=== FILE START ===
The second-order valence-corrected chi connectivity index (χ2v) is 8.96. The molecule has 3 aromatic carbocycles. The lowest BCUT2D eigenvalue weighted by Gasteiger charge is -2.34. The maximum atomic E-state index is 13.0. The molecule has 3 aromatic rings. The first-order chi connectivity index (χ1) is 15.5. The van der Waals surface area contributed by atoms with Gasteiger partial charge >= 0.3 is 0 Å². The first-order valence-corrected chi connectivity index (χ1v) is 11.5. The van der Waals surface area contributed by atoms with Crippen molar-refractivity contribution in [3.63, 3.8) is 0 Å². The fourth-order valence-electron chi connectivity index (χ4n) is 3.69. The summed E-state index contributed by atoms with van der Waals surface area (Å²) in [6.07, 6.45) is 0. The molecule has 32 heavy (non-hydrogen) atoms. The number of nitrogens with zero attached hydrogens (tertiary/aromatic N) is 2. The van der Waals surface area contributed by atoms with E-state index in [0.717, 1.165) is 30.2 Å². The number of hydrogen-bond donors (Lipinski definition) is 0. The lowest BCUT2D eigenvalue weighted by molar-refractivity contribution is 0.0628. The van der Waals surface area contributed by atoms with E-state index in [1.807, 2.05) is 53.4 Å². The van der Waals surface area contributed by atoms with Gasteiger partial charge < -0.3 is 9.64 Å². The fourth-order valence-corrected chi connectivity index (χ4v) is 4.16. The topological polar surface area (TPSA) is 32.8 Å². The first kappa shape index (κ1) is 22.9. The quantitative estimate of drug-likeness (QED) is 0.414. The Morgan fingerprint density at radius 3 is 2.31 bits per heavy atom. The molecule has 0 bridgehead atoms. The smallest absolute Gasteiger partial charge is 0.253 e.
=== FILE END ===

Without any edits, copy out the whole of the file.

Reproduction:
The second-order valence-corrected chi connectivity index (χ2v) is 8.96. The molecule has 3 aromatic carbocycles. The lowest BCUT2D eigenvalue weighted by Gasteiger charge is -2.34. The maximum atomic E-state index is 13.0. The molecule has 3 aromatic rings. The first-order chi connectivity index (χ1) is 15.5. The van der Waals surface area contributed by atoms with Gasteiger partial charge >= 0.3 is 0 Å². The first-order valence-corrected chi connectivity index (χ1v) is 11.5. The van der Waals surface area contributed by atoms with Crippen molar-refractivity contribution in [3.63, 3.8) is 0 Å². The fourth-order valence-electron chi connectivity index (χ4n) is 3.69. The summed E-state index contributed by atoms with van der Waals surface area (Å²) in [6.07, 6.45) is 0. The molecule has 32 heavy (non-hydrogen) atoms. The number of nitrogens with zero attached hydrogens (tertiary/aromatic N) is 2. The van der Waals surface area contributed by atoms with E-state index in [0.717, 1.165) is 30.2 Å². The number of hydrogen-bond donors (Lipinski definition) is 0. The lowest BCUT2D eigenvalue weighted by molar-refractivity contribution is 0.0628. The van der Waals surface area contributed by atoms with E-state index in [1.807, 2.05) is 53.4 Å². The van der Waals surface area contributed by atoms with Gasteiger partial charge < -0.3 is 9.64 Å². The fourth-order valence-corrected chi connectivity index (χ4v) is 4.16. The topological polar surface area (TPSA) is 32.8 Å². The first kappa shape index (κ1) is 22.9. The quantitative estimate of drug-likeness (QED) is 0.414. The Morgan fingerprint density at radius 3 is 2.31 bits per heavy atom. The molecule has 0 bridgehead atoms. The smallest absolute Gasteiger partial charge is 0.253 e.